BENEFITS OF SOY:
Anticancer; Improves & protects kidney function; arresting osteoporosis; stimulates bone formation; reducing cardiovascular disease, reduces menopausal conditions lowers cholesterol; weight loss by increasing thyroid hormone levels to burn up fat.
Soy contains two ostrogenic substances Diadzein and Genistein, both are cancer preventatives. Both are anti-Oestrogenic. Sound like a contradiction? They are actually oestrogen normalizers, if it’s high, they will reduce them, if low they raise them. By occupying hormone receptor sites they prevent xenoestrogens from filling the sites. Xenoestrogens can have 1000x the effect of intrinsic oestrogen, whereas Diadzein and Genistein have much less effect than intrinsic oestrogen. They are weakly estrogenic. Hormone disruption comes from pesticides (xenoestrogens) used in the growing of the crops, not from soy.
Phytic acid, also called phytate, is known as Inositol Hexaphosphate (IP6) and has been claimed to bind minerals and prevent their proper absorption. This assumption has been shown to be incorrect. It does bind minerals in order to transport them and release them in the body when needed. It is the truck that transports the goods. Inositol is a B group vitamin, IP6 is inositol with 6 phosphates attached to it. It is a naturally occurring substance in grains, especially corn, and in legumes. Wheat has the highest amount of phytic acid, higher than soy. If soy is dangerous because of phytates, why is nothing said about grains and other legumes?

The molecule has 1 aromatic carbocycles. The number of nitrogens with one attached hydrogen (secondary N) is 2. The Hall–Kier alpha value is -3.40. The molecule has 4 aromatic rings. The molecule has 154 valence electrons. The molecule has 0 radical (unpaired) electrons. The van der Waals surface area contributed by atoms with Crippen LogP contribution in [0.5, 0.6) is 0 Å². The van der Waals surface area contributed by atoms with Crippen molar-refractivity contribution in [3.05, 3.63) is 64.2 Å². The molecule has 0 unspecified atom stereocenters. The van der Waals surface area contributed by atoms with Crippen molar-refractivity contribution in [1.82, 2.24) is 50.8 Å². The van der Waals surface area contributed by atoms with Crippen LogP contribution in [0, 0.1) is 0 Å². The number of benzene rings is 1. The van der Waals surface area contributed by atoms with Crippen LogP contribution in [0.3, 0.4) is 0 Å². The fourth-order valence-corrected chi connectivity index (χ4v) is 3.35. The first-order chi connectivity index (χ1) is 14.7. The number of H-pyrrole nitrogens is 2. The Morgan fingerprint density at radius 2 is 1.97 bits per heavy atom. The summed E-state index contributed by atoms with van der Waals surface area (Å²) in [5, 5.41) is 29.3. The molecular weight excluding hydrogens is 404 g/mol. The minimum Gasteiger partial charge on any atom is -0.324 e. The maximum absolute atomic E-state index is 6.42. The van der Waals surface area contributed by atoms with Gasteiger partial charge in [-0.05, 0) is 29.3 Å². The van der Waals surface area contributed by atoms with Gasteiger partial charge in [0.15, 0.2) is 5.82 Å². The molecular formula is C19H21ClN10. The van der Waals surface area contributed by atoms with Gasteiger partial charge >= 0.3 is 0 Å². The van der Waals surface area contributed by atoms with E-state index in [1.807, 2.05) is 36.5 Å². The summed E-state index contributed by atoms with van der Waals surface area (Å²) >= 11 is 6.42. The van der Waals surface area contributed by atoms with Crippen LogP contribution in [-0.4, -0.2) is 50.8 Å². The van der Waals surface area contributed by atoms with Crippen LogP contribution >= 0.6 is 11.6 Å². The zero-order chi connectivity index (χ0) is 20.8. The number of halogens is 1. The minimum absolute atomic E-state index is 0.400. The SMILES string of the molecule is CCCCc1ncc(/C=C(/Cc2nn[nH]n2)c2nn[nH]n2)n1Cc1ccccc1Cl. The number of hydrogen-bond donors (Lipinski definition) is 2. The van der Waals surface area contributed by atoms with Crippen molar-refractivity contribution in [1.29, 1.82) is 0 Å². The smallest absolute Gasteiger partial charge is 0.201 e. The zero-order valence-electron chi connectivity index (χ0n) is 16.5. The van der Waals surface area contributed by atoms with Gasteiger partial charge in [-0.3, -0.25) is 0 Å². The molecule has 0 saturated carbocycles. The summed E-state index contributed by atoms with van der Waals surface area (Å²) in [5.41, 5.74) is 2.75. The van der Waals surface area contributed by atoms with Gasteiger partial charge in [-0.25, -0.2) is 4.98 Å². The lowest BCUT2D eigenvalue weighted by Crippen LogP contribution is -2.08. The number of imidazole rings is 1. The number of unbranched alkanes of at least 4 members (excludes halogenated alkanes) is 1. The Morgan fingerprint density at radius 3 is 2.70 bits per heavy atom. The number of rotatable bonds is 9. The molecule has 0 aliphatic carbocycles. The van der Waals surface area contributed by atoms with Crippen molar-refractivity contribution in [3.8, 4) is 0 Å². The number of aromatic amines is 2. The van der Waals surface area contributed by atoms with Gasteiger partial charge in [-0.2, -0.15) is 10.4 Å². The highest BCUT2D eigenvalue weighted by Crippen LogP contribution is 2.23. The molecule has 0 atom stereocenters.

Benefits of Phytic Acid:-
Inositol Hexaphosphate, IP6 Phytic acid, or Phytate is non-toxic, and its use is not associated with any significant side–effects. Previous concerns that it would bind minerals and cause mineral deficiencies have been show to be unfounded.
Hans Neeper refers to a soy phosolipids as vitamin M. These are the only substances that can transport nutrients into the cell when normal transport mechanisms don’t work.
High in Arginine - lowers Cholesterol.
Antifungal – Current research has found fungal infections to be the common factor in nearly all diseases of modern times.
Remember, be careful how you interperate research. It can also be reported in a biased way. Find out who financed the research.
Ian Ridgeway ND
(1) Bill Sardi. Health Reporter. Knowledge of Health, Inc, May 2000 www.tldp.com/issue/1100/joysoy.htm
(2) Basic Life Science 52: 105-18,1990
(3) Proceedings Society Experimental Biology & Medicine 221:80-86, 1999
(4) Scandinavian Journal Gastroenterology 32: 273-77, 1997
(5) Metabolism 49: 537-43